Digital version of 2008 Journey 1 (print version) and ongoing interactive digital book documenting the “Journey” of Earthship evolution.

Journey- Part One - Earthship Biotecture

Journey: Introduction

Many people all over the planet know of Earthships.  But few really know what they are and fewer still know what the effort is really all about.  Some think they are just  buildings made of old tires - “what a neat idea” - they think.  Others think they are solar buildings made of recycled materials - “great”.  Still others are aware of the fact that they are an attempt (getting quite successful) at making totally sustainable homes from by-products

Journey: 1970

1970 It all really started... with a house I built out of the old steel beer cans in the early seventies.  It was inspired by a tv news report on the Walter Cronkite news broadcast.  They were talking about beer and soda cans being thrown all over the countryside. They predicted a garbage problem in the future.  Looks like they were right - we are drowning in our own garbage right now. On the same show they talked about 

Journey: 1950

Well, if I’m gonna try and talk about how and why this  Earthship thing really happened...  I have to go way back - way, way back.  I mean, if your gonna hold up a piece of garbage to the rest of the world and tell them it’s gold,  you have to be determined.  If you’re gonna stick with it  long enough to actually convince them it really is  gold,  then we’re talkin'’ about a level of determination here that

Journey: 1966 – 68

Architectural school at the University of Cincinnati was the beginning of a roller coaster ride that is still going on today.  I paid my way through school partially by painting.  I had a gallery of my own in Louisville, Kentucky and was selling paintings off the easel before they were even finished.  My wife Susan ran the gallery while I was in school sessions.  She was an artist as well and we both made money.  Opposite is one of

Journey: 1969

Then there was my thesis - hated by half the graduating class and the faculty because it allowed owner/residents to build their own homes within a superstructure of concrete.  It allowed regular people to tread on that  “sacred ground”  owned by the architect.   The other half of the class and the faculty loved it and praised it and it ended up getting published in ARCHITECTURAL RECORD  magazine.  This was the beginning of something that kept happening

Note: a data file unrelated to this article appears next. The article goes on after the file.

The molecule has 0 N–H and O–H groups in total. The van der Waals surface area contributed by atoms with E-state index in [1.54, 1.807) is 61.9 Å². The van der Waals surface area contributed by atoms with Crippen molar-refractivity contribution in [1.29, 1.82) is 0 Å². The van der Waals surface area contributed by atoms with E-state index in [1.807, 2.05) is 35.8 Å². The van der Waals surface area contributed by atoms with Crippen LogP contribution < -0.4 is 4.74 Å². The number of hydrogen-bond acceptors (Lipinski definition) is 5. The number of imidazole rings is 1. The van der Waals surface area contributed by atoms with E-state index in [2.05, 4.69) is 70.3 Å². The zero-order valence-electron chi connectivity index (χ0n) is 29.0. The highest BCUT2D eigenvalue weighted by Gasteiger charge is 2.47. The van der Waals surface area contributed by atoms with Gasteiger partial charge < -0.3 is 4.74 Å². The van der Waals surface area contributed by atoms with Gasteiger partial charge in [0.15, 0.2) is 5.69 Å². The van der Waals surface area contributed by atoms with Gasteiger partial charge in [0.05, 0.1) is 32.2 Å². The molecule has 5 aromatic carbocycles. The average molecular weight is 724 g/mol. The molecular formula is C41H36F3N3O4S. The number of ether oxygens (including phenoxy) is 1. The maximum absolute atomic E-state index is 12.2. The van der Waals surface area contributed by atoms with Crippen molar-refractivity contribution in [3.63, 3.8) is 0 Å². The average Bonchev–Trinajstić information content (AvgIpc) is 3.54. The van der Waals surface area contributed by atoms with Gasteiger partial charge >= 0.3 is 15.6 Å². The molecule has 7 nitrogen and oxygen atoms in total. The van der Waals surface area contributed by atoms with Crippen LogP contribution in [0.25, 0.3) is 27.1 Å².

Journey: 1971

After graduation (in absentia), I bought an old barn made of railroad ties on 4 1/2 acres in an apple orchard just outside of Taos, New Mexico.  I put in a bathroom and a fireplace from an old boiler and moved in with my first wife Susan.   We had a son, Jonah and five dogs.  It was there that I first started using anything I could find for anything I needed.  I added on to the building with

Journey: 1971 – A Vision of Four Wizards

I kept adding on to the building with recycled materials and kept gazing at the full moon from the coffer.  The full moon came across the southern sky and almost burned a hole straight through my brain. Guess it was no wonder I had a vision...        a vision of four wizards. The First Wizard The first wizard told me about time and motion and magic.  It used the example of a toy

Journey: 1975 The Hobbit House

Cañon went on to become a compound that I lived in with three different wives and families at three different times of my life.  Many things were learned there.  The first tire house was built there.  We call it the Hobbit House.  At right is how it looks today.   It was built with the help of students from my old architectural school - University of Cincinnati.   New  Mexico was very backward in those days and building permits

Early Projects

First Aluminum Can House In the early seventies the can companies came out with aluminum cans.  They would last forever unlike the old steel ones.  Soon they were everywhere;  on every street, road, and alley;  and in every park and parking lot all over the world.  The can companies had created my next building material.   The structure of this house was concrete post and beam.  The aluminum can wall panels infilled the structure and created both exterior